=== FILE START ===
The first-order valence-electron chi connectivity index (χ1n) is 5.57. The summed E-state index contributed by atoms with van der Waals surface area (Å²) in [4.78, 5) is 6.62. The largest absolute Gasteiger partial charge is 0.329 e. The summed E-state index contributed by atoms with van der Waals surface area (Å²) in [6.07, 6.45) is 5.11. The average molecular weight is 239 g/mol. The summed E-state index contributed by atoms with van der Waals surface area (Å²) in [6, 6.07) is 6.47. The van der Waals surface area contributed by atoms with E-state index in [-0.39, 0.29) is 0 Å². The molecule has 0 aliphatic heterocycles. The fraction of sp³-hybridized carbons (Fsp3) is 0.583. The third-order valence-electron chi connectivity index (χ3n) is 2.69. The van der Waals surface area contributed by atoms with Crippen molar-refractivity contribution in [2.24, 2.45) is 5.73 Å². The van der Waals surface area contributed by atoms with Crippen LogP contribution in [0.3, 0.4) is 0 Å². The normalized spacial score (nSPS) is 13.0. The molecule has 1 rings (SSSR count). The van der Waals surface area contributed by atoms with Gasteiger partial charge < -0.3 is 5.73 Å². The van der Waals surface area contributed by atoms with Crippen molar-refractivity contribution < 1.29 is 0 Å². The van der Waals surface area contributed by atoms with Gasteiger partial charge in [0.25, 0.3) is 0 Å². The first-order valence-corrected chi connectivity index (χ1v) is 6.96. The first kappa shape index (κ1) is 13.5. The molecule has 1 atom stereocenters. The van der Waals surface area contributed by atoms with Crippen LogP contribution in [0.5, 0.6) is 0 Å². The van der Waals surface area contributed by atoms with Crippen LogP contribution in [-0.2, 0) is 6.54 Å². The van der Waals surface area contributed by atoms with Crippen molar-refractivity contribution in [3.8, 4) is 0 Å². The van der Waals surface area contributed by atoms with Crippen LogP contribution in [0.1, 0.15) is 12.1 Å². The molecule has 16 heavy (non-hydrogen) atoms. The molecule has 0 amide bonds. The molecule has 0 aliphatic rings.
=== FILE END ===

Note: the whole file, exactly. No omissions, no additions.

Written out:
The first-order valence-electron chi connectivity index (χ1n) is 5.57. The summed E-state index contributed by atoms with van der Waals surface area (Å²) in [4.78, 5) is 6.62. The largest absolute Gasteiger partial charge is 0.329 e. The summed E-state index contributed by atoms with van der Waals surface area (Å²) in [6.07, 6.45) is 5.11. The average molecular weight is 239 g/mol. The summed E-state index contributed by atoms with van der Waals surface area (Å²) in [6, 6.07) is 6.47. The van der Waals surface area contributed by atoms with E-state index in [-0.39, 0.29) is 0 Å². The molecule has 0 aliphatic heterocycles. The fraction of sp³-hybridized carbons (Fsp3) is 0.583. The third-order valence-electron chi connectivity index (χ3n) is 2.69. The van der Waals surface area contributed by atoms with Crippen molar-refractivity contribution in [2.24, 2.45) is 5.73 Å². The van der Waals surface area contributed by atoms with Crippen LogP contribution in [0.3, 0.4) is 0 Å². The normalized spacial score (nSPS) is 13.0. The molecule has 1 rings (SSSR count). The van der Waals surface area contributed by atoms with Gasteiger partial charge < -0.3 is 5.73 Å². The van der Waals surface area contributed by atoms with Crippen molar-refractivity contribution < 1.29 is 0 Å². The van der Waals surface area contributed by atoms with Gasteiger partial charge in [0.25, 0.3) is 0 Å². The first-order valence-corrected chi connectivity index (χ1v) is 6.96. The first kappa shape index (κ1) is 13.5. The molecule has 1 atom stereocenters. The van der Waals surface area contributed by atoms with Crippen LogP contribution in [0.5, 0.6) is 0 Å². The van der Waals surface area contributed by atoms with Crippen LogP contribution in [-0.2, 0) is 6.54 Å². The van der Waals surface area contributed by atoms with Crippen molar-refractivity contribution in [3.8, 4) is 0 Å². The van der Waals surface area contributed by atoms with Crippen LogP contribution in [0.1, 0.15) is 12.1 Å². The molecule has 16 heavy (non-hydrogen) atoms. The molecule has 0 amide bonds. The molecule has 0 aliphatic rings.